Students learn in their own way and at their own pace. Similarly, some students are able to quickly understand certain concepts, while other students may struggle. As a teacher, you want to challenge and support all students, while still making sure that those who may be struggling do not fall behind. This is where RTI comes in.
What is RTI?
RTI stands for “response to intervention”. It’s targeted teaching to specific groups of students based on knowledge level. The goal of RTI is to identify students who are struggling, so you can intervene and provide support.
While RTI was originally designed to support students with special needs, it is now used and gaining popularity across all types of classrooms and schools in the United States. This is because RTI helps provide more individualized instruction to students, and especially to those who need additional support.
To provide this individualized instruction and intervention, RTI includes breaking students up into groups, or tiers. Typically, tier 1 includes the whole class, tier 2 includes small group interventions, and tier 3 includes intensive interventions for individual students. All students receive tier 1 intervention, while typically only students who need additional support with specific concepts move to tier 2 or tier 3. Teachers and schools monitor student progress, and students can move between tiers as needed. Within this multi tier system of support, students can work, learn, and receive intervention based on their needs.
How is RTI implemented in classrooms and schools?
The first step to successfully implement RTI is understanding which students fall into which tier. Standards-based grading (SBG), is one way teachers create their RTI tiers. SBG is a system of education that focuses on understanding very specific concepts instead of simple letter grades.
4th Grade Teacher Dena Morosin explains, “We used standards data from Edulastic to pull our math groups.” With an education technology tool like Edulastic, she can easily tie questions to standards and track standards progress. “We have our below grade level, on grade level, and above grade level kids”, says Morosin. Once small groups are formed (tier 2), Morosin can reteach concepts or review specific standards. Looking at the data, Morosin also can identify individual students who may be falling behind. Then, she can provide targeted intervention to them specifically (tier 3).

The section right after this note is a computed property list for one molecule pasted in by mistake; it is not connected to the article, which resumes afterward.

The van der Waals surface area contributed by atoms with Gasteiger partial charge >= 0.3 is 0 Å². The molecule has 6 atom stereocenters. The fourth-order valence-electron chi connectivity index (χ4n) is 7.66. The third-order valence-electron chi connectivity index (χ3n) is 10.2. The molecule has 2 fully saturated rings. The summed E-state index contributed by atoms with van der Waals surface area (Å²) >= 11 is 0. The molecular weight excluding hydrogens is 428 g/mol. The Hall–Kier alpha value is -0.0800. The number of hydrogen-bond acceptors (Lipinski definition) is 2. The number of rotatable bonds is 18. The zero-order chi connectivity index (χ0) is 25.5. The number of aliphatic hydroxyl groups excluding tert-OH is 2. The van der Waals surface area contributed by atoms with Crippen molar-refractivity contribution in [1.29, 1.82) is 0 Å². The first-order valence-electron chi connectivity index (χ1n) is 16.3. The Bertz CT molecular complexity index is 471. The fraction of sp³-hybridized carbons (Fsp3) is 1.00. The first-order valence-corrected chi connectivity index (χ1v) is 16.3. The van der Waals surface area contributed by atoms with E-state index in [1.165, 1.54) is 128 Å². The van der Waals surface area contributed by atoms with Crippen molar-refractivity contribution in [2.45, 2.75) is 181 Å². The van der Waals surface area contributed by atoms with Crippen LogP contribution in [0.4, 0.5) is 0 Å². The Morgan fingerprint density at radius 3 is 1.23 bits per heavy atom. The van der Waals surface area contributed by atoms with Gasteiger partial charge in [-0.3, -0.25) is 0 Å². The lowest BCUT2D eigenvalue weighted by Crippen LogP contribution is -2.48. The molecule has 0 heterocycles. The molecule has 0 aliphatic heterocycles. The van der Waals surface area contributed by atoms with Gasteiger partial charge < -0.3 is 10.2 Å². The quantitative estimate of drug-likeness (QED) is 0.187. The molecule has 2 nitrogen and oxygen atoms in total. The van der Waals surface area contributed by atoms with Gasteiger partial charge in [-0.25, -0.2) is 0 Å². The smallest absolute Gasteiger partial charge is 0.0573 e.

In 2018 and 2019, Paragould School District in Arkansas outpaced growth in the state with RTI tactics. The success story began in 2017 when Paragould teachers and administrators came together to set a growth goal. To achieve this goal, they created a structured program to monitor and support students’ daily, weekly, and monthly progress on standards mastery. “Using Edulastic tests allowed us to identify which of the standards our schools were struggling with the most,” says Matt McGowan, Technology Integration and Math Specialist at Paragould. From there, close progress monitoring provided timely and successful intervention for individual students.
In New Jersey, when Waterford School District implemented standards-based grading and RTI, they, too, saw similar results. Waterford has set up designated RTI periods where students can go to different learning centers based on their individual needs. Betty Scola, Tech-Integration Specialist at Waterford, explains that they use Edulastic’s Skills Report to quickly identify which students need intervention for specific standards. Students who are in “red” for certain standards go to stations that focus strictly on that standard, while students who have mastered all standards can work on an enrichment activity. Scola recently reported, “Our scores increased on standardized tests so much that our district was recognized as a leader in the state!”
Differentiated instruction and response to intervention
According to the ACSD, “Differentiated instruction and Response to Intervention share a central goal: to modify instruction until it meets the needs of all learners.” With this, differentiation and RTI have many overlaps and similarities.
Differentiated instruction is flexibility in teaching style to cater to different learning styles. This allows you to provide several different avenues to student success on a daily basis. Differentiation can work within RTI. You can differentiate content in tier 1 of RTI, which is whole-class instruction, or in tier 2, which is small group instruction.
Digital assessment provides a natural transition to RTI
Progress monitoring is important for RTI. Quick checks in low-stakes settings can help you understand what students are retaining, so you can intervene, set up groups, and offer support. A solid online process can help you as the teacher save time and get immediate feedback on your students’ progress.
In Edulastic, you can align your assessments to standards. This sets you up for standards tracking. Then, have students complete the work. Finally, look at the immediate reports in Edulastic to easily break students up into groups based on mastery.
Whether you’re tackling the summer slide or the impacts of the pandemic, preparing for state testing, or simply keeping students on pace to graduate, RTI can help you identify and support students who may be struggling. The RTI process setup takes time, but the results are rewarding. This is a great way to meet students where they are at, to support the whole student, and to boost student achievement.
- Check out how Edulastic helps support high quality differentiated instruction
- Track student progress with a free-forever Edulastic account
- Read more about how Paragould School District and Waterford School District saw success with RTI
- Learn more about universal screening and benchmark assessments with Edulastic